Owen Kline’s directorial debut is grimy, weird, and most importantly subversive; Funny Pages might be a classic coming-of-age film in terms of its focus on a teenager struggling to grow up, maintain friendships and deal with annoying parents, but its characters, events and the way in which it depicts them is hugely refreshing. Within the scuzzy world of teenager and aspiring cartoonist Robert Bleichner (Daniel Zolghadri, Eighth Grade), there is a sweaty-as-hell comic book masturbation moment, a gross head injury, and a generally odd vibe that Kline vigorously leans into with his witty mumblecore script. Funny Pages has a meandering quality to its narrative – a mirror image of so many teenage lives, but something that is not always captivating on screen – but its forward thinking and brave subversion of the genre marks it out as a memorable watch.
Starting with an uncomfortable scene of nudity, Funny Pages never lets up on the weirdness throughout its brisk 86-minute runtime. Robert’s sole focus and passion are cartoons; he works at a local comic book store, draws fervently in his spare time, and the only career choice for him is within this artistic world. And yet, as is so often the case in life, things don’t work out as planned. Robert has a difficult relationship with his parents, with an enforced move out of his childhood home to a dingy apartment with two older men opening up just one of many bizarre subplots containing equally bizarre supporting characters. The main plot of Funny Pages begins when Robert meets Wallace (an entrancing Matthew Maher, Gone Baby Gone, Captain Marvel) a man seeking legal counsel for attempted assault and a former colourist at a comic book publisher, but there is plenty of time along the way for other mishaps and misdemeanours to take place on the side.
Even before seeing the Safdie brothers pop up as producers in the end credits, it’s clear their fingerprints are all over this. Funny Pages has that street-level authenticity to it, that darkly comic, often bleak edge that comes with telling stories of people who don’t always feel like they belong in society; Sean Price Williams – DOP on the Safdies’ Heaven Knows What (2014) – is also on cinematography detail, along with Hunter Zimny. Funny Pages looks and feels authentically dirty in the best possible way, and Kline moves from the funny to the dark to the violent with seamless ease.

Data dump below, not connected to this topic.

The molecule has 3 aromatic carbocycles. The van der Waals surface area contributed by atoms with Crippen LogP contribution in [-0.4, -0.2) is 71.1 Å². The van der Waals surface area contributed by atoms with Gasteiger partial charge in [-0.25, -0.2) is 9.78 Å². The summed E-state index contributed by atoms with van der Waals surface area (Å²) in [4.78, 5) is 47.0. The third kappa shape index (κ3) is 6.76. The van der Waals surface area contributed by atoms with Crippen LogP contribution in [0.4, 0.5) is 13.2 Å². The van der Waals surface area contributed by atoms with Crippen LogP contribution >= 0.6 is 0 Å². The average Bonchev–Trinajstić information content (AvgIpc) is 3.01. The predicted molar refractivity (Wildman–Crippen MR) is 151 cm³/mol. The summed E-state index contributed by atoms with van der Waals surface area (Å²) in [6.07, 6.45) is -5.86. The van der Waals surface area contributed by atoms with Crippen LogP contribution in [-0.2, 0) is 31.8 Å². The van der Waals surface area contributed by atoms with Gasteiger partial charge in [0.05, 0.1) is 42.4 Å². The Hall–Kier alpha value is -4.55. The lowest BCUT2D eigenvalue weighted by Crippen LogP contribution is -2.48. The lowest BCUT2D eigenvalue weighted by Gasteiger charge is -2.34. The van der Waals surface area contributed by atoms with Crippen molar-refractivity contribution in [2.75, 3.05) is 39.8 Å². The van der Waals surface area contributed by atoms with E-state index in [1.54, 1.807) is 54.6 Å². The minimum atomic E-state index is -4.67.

Zolghadri shines as Robert. Like Saoirse Ronan’s titular character from Lady Bird (2017), Robert is selfish and sees the world only through the lens of his own desires. Whilst Lady Bird changes as that film draws to a close, Robert’s journey is far less enlightening for him. The relationship with his parents never moves even close to reconciliation (more depth and time should have been given to the background of this trio) and he never recognises his constant mistreatment of best friend Miles (played by a wonderfully endearing Miles Emanuel, Calidris). Robert’s lack of self-realisation can be frustrating, but it also enforces Funny Pages’ strange but grounded reality; like so many other teenagers, Robert is mean, selfish, and won’t realise it for a good few years yet.
DIRECTOR: Owen Kline
STARS: Daniel Zolghadri, Matthew Maher, Miles Emanuel, Maria Dizzia, Josh Pais
RUNTIME: 86 minutes
COUNTRY: United States